We can’t tell you what this year will bring — if it will be easier or harder than the last, if all of our problems will magically be solved, or if anyone will find love.
What we can do is show you a good place to start your year off with a new crop of Toronto art exhibitions. This month we have a variety of shows, rather a mixed-bag of mediums and artists, but all promising the peace and thoughtfulness that inherently come with time spent with art.
WAX & WANE (JANUARY 3RD — 27TH)
Painting with wax is an old technique, so old that the first example of it we can find is from the 1st century BCE. Since then, popularity with the art form has ebbed and flowed, with different interpretations popping up. It returns again in 2018 with a new crop of artists inspired by the medium’s capacity to create incredible colour and dimension. This group show at Twist Gallery has artists pushing boundaries with the medium and finding modernity in an old technique.
VARIATION AND AUTONOMY: THE PRINTS BY CONTEMPORARY JAPANESE PAINTERS (JANUARY 10TH — MARCH 29TH)
This show at the Japan Foundation is both an art exhibition and a history lesson. Here we see examples of printmaking by painters, which gained popularity among young Japanese artists in the 1970s and expanded on contemporary art. The exhibition looks at the history of the medium, back from its origins, post-WWII, and onwards. It also features works from what they consider to be “supporting players” in the movement as a way to showcase printmaking as an autonomous art form and re-examine its history.
Onsite Gallery’s newest exhibition brings more than a dozen artists together in an exploration of using nature to combat global crises. The show is about creating hope through plants, flowers, and trees, looking at old powers to find new meanings. Curated by Lisa Deanne Smith, the exhibition will include works by Nick Cave, Alanis Obomsawin, and Brian Jungen, to name a few. An exhibition like this is something everyone needs right now: a bit of positivity, a bit of nature.
The Christopher Cutts Gallery will be putting on this exhibition featuring work from the famous Japanese-Canadian artist known for his abstract paintings and sculptures. Nakamura’s paintings are simple in design but stunningly beautiful, often tied to Nakamura’s interest in science and mathematics. Overall, their effect is calming, the blues and greens he so often turns to creating a wave of quiet contemplation.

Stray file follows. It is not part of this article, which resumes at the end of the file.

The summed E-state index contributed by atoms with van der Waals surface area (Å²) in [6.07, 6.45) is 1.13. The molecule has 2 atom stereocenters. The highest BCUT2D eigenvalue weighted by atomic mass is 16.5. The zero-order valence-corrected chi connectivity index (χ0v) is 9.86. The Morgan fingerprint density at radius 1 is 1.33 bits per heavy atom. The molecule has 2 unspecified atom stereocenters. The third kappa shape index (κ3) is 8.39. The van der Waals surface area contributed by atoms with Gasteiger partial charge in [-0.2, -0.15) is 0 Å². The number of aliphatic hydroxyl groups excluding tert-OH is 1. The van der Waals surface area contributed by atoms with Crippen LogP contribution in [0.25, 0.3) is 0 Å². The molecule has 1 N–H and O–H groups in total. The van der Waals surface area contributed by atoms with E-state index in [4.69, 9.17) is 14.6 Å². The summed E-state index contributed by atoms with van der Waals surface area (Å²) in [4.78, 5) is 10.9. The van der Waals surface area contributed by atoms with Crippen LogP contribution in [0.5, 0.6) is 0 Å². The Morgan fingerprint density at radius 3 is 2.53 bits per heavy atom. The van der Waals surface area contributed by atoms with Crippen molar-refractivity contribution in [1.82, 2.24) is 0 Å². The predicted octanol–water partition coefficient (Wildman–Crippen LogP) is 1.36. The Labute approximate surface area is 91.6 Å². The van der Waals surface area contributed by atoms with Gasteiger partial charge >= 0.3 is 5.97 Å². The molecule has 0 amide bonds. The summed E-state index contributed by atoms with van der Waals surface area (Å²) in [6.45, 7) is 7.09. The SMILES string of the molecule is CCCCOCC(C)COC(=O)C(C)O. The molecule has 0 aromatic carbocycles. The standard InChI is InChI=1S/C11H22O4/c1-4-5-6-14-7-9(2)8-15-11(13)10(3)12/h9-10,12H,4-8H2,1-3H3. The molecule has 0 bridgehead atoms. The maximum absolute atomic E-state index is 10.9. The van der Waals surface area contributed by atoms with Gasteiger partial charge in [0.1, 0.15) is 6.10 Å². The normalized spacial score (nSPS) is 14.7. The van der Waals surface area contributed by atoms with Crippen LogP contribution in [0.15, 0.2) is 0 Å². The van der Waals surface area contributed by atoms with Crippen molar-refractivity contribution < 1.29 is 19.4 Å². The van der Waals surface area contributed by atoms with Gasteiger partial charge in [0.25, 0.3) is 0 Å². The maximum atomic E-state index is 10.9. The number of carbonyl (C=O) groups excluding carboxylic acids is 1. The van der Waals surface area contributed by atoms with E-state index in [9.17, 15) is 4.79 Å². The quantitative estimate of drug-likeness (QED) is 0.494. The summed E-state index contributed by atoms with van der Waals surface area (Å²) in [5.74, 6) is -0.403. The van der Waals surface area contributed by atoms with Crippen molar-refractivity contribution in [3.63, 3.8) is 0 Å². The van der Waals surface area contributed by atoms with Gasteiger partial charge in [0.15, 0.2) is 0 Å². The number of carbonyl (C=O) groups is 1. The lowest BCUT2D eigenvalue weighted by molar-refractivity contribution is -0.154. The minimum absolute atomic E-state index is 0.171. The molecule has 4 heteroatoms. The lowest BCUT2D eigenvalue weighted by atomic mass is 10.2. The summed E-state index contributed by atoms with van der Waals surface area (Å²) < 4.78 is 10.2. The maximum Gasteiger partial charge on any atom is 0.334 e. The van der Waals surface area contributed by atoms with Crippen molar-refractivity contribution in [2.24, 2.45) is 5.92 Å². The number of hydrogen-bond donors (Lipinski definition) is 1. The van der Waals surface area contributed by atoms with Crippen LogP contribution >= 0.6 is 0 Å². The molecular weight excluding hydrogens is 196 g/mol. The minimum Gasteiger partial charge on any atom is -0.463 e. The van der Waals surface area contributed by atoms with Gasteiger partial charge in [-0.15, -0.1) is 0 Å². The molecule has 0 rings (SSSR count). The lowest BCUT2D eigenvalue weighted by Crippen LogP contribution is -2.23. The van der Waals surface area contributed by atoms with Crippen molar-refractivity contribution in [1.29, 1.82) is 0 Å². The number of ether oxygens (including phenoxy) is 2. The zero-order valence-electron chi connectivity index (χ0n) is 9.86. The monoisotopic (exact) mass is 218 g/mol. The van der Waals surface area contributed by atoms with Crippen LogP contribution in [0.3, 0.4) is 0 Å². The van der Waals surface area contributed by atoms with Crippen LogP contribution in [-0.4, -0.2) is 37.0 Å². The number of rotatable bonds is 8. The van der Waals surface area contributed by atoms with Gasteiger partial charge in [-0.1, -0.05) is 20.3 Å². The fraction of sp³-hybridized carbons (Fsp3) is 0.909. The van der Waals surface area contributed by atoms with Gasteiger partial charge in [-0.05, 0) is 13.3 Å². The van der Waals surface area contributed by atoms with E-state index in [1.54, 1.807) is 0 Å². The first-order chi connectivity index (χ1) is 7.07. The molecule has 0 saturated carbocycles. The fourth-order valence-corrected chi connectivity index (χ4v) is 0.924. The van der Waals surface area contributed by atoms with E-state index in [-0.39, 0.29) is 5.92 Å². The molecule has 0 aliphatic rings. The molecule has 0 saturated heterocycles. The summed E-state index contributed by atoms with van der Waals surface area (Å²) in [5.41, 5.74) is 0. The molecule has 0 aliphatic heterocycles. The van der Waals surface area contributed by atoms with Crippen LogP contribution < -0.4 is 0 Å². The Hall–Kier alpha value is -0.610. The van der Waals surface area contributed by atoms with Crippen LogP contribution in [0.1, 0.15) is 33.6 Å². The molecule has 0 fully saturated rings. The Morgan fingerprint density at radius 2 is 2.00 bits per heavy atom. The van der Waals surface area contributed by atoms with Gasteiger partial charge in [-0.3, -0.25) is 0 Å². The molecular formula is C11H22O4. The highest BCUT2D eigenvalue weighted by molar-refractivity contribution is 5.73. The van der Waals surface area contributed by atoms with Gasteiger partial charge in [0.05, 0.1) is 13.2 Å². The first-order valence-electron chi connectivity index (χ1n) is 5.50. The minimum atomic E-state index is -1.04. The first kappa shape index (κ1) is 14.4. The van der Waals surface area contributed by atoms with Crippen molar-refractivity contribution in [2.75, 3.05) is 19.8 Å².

This year marks the 15th iteration of the Gladstone Hotel’s immersive art exhibition. Come Up to my Room will take over all four floors of the hotel during its limited run, offering a truly unique gallery experience. The exhibition itself acts as a conversation between artist, art, and viewers, and provides a challenge for the participating artists to produce works for such an unusual space. The list of participating artists this year is a hefty one, but curators Jana Macalik and Christophe Jivraj with Lukas Toane have put together a promising roster.
For the month of October, we’re all about context and interpretation. The way we see objects, the way we interact with those around us, the way we recall events and count stories — these things are particular to each person. We all operate from within our own sets of understanding, from context our brain supplies and events filtered through our consciousness. Perspective is such a funny thing. It can be so ingrained in us and yet a single idea or an image can upset it and alter our understanding. We invite you to interact with our choices of art exhibition this month to engage with a little perspective destabilization.
NORVAL MORRISSEAU & CHRISTIAN MORRISSEAU (SEPTEMBER 21ST — NOVEMBER 5TH)
Legendary Ojibwe artist Norval Morrisseau passed away in 2007, but his legacy continues on in his artwork and his children. His youngest son, Christian Morrisseau, an accomplished artist in his own right, takes the knowledge and traditions his father taught him and adds his own perspective and interpretation on them. This exhibition, featuring work from both Norval and Christian, will be displayed in three different galleries inside the Distillery District: The Stone Distillery Gallery, The Cooperage Space, and a pop-up gallery at 30 Parliament Street. So, they’re making it easy for you to take in some truly incredible art and to experience a cross-generational tradition.